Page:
5 Types of Tile Worth Considering in Your Next Renovation
Ready to re-do your flooring, kitchen backsplash, or bathroom walls? Check out our guide to five popular tiling options on the market today.
Walk into a home improvement store on a mission to renovate your kitchen or bath, and you may find yourself overwhelmed with the types of tile available. Dozens of sizes, shapes, materials, and colors may even derail whatever decisiveness you had. To narrow the search and ease your decision-making process, we’ve outlined the pros and cons of five popular tiling options worth considering for your next remodel.
One of the most popular types of tile for backsplashes, glass comes in a wide variety of colors, sizes, and opacity. There is a lot of versatility in shape, too: You’ll find squares, rectangles, medallions, fish scales, and mosaic tiles, which two inches or less in size and ideal for creating patterns throughout your tiled surface. Homeowners can opt for larger individual pieces of glass to lay themselves or mesh-backed mosaics for easier installation. Depending on the specific styles you choose, you can expect to pay between $7 and $30 per square foot for these materials.
While the sheen from glass tile would look beautiful anywhere, it’s best kept to the walls. For starters, glass can be much too slippery for walking on (unless you carefully choose materials designed specifically for flooring). Additionally, the laws of gravity make glass flooring more susceptible to damage from dropped objects than, say, a glass tile backsplash or wall—and, unfortunately, the material is no easy thing to repair if broken. The picturesque material does boast several pros: mildew resistance, a practically stain-proof surface, a beautiful light-reflective appearance, and easy cleaning.
Pro Tip: If you decide that glass tile—one of the most expensive tiling materials—is for you, recruit a pro for installation to prevent the adhesive from showing through the translucent surface.
Porcelain tile is made from refined clay and other natural ingredients, fired in a kiln, and then glazed, left unfinished in its natural state, or doctored up to look like stone or wood. Actually a subset of ceramic tile (see below), it comes in many shapes and sizes, such as squares, planks, or penny round tiles. Earth tones like browns, beiges, and grays are the most common colors. Porcelain tile ranges in price from $3 to $7 per square foot, and it’s equally suitable for installation on the wall or floor (depending on the manufacturer’s friction, hardness and durability ratings).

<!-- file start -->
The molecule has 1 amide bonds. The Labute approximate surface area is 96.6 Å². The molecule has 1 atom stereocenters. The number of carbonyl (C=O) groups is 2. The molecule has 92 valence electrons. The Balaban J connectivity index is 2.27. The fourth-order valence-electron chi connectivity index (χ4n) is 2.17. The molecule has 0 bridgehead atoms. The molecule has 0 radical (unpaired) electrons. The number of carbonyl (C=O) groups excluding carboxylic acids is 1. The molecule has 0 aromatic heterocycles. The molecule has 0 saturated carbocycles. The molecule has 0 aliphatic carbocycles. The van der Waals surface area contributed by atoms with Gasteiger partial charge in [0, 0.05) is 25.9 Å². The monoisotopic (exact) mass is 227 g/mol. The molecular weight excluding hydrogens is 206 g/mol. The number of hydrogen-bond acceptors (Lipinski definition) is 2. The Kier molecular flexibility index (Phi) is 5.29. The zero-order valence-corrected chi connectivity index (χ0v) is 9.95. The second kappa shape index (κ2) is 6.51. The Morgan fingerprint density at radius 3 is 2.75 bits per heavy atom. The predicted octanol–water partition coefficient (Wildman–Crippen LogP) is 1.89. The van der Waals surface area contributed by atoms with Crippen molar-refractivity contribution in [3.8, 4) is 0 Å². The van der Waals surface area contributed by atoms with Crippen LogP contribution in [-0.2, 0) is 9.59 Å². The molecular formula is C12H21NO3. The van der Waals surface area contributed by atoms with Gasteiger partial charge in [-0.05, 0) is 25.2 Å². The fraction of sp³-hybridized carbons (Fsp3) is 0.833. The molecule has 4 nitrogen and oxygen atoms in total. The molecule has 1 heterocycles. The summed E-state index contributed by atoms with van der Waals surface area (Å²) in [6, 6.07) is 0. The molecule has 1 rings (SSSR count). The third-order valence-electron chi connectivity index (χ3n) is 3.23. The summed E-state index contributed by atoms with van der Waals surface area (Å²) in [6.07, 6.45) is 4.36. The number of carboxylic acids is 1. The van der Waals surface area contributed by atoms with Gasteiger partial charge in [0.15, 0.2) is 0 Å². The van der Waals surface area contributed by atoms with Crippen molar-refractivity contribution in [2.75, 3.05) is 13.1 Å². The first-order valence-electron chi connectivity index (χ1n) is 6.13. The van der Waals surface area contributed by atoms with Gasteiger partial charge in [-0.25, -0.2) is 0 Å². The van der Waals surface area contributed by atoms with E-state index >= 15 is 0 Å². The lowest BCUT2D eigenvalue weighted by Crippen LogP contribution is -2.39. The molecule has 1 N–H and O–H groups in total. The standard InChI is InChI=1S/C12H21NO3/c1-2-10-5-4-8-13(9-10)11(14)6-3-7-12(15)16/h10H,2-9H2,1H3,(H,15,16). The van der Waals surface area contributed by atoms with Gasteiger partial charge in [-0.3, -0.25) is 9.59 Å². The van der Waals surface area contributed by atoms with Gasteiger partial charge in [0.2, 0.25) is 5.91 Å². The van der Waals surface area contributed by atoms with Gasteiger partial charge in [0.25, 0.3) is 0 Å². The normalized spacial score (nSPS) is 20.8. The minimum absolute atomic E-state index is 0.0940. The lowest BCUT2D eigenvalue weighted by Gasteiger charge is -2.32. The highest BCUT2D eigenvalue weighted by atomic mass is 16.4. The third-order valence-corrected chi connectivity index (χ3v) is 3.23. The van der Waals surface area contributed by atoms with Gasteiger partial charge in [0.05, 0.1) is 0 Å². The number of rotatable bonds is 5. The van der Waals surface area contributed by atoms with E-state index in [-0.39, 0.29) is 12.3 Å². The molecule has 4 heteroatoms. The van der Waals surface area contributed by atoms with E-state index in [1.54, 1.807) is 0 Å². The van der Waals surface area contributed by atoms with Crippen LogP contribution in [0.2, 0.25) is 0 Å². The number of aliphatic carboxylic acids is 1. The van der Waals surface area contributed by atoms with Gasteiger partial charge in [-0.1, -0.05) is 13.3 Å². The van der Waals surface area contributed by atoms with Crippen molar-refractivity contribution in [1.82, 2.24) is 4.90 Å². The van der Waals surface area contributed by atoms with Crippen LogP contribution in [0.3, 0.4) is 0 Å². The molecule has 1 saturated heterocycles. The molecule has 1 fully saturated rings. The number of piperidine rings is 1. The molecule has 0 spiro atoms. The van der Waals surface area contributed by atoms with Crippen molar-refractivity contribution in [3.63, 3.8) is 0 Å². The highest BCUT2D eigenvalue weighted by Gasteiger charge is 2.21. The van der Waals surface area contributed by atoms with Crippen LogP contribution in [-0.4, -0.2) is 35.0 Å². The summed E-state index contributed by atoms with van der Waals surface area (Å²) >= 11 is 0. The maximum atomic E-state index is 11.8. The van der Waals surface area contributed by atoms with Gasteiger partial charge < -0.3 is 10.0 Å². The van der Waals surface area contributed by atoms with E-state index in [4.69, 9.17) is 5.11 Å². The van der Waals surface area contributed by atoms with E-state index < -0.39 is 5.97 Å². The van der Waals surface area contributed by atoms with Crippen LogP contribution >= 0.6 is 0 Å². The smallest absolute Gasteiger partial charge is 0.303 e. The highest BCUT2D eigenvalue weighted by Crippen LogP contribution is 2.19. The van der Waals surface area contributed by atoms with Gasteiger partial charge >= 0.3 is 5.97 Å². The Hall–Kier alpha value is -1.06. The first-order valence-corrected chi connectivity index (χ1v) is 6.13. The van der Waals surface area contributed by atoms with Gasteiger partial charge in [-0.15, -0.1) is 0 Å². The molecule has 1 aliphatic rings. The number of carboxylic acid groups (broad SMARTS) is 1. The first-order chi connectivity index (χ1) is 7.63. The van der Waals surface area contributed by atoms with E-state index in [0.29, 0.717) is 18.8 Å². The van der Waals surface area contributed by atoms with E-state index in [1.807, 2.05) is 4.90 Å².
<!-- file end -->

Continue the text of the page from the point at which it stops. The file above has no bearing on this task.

The benefits of porcelain include its overall hardiness, its compatibility with radiant heating systems, the ability to install it yourself, and its resistance to liquid and stains—especially when glazed. Its drawbacks are its high price, as well as the necessity to cut it with a wet saw and diamond blade.
Ceramic tile can be found most often in kitchen and bathroom flooring. Made of less refined clay and fired at a lower temperature than porcelain, it’s softer, more porous, and not as dense or durable by comparison. These features result in a lower price point—usually from one dollar up to $5 or $7 per square foot. Ceramic tiles come both glazed and unglazed, and while they’re available in neutral tones, colored glazes can render a range of brighter colors. Most home stores carry ceramic tiles in square, subway-style, penny-round, or mosaic shapes.
The biggest pros of ceramic tiles are its durability, affordability, resistance to stain and scratches, and ease of cleaning and installation. Its biggest drawback is its fast absorption rate, meaning that floor spills will need to be cleaned quickly—especially if the tile is unglazed. Ceramic tile also isn’t compatible with radiant heating, and tends to feel cold and hard on feet. Keep in mind that unglazed ceramic tiles should be sealed for better water resistance.
Quarry tile is often mistaken for brick, and with good reason: they’re both rectangular in shape and typically red, brown, gray, or rust-colored. This unglazed tile is usually composed of clay, shale, and feldspar. It’s popular for flooring in high-traffic areas like the kitchen.
The biggest advantages to choosing this type of tile include affordability (only $3 to $5 per square foot!), durability, ease of cleaning, slip resistance, and a long lifespan even in areas of constant use. That said, its unglazed surface is a double-edged sword—while ideal for walking across, it tends to absorb liquids and stain easily. It’s also not particularly versatile from a design standpoint; if you want fancy patterns and lots of color, this isn’t the tile for you.
Pro Tip: If you plan to install this in the kitchen or high-traffic areas, make sure to properly seal it, too, in order to keep dirt and spills from marring the surface.
Natural Stone Tile
Whether shopping for stunning walls or flooring, homeowners can choose from a wide range natural stone options, including marble, travertine, slate, granite, and limestone. These modern and timeless options are generally purchased as uneven slabs for wall tile and slightly irregular squares and rectangles for flooring. Due to the vast array of stone tile types on the market, they can run from $2 to $20 per square foot, with slate and travertine on the lower end of the range.
The biggest draw of natural stone is its sheer natural beauty, as well as its ability to keep rooms cool in warm weather and comply with radiant heating systems in cold climates. Its biggest drawback is its price, and other cons vary by stone type: Travertine wears rather easily over time, while marble is prone to staining and slate can be uneven when used underfoot.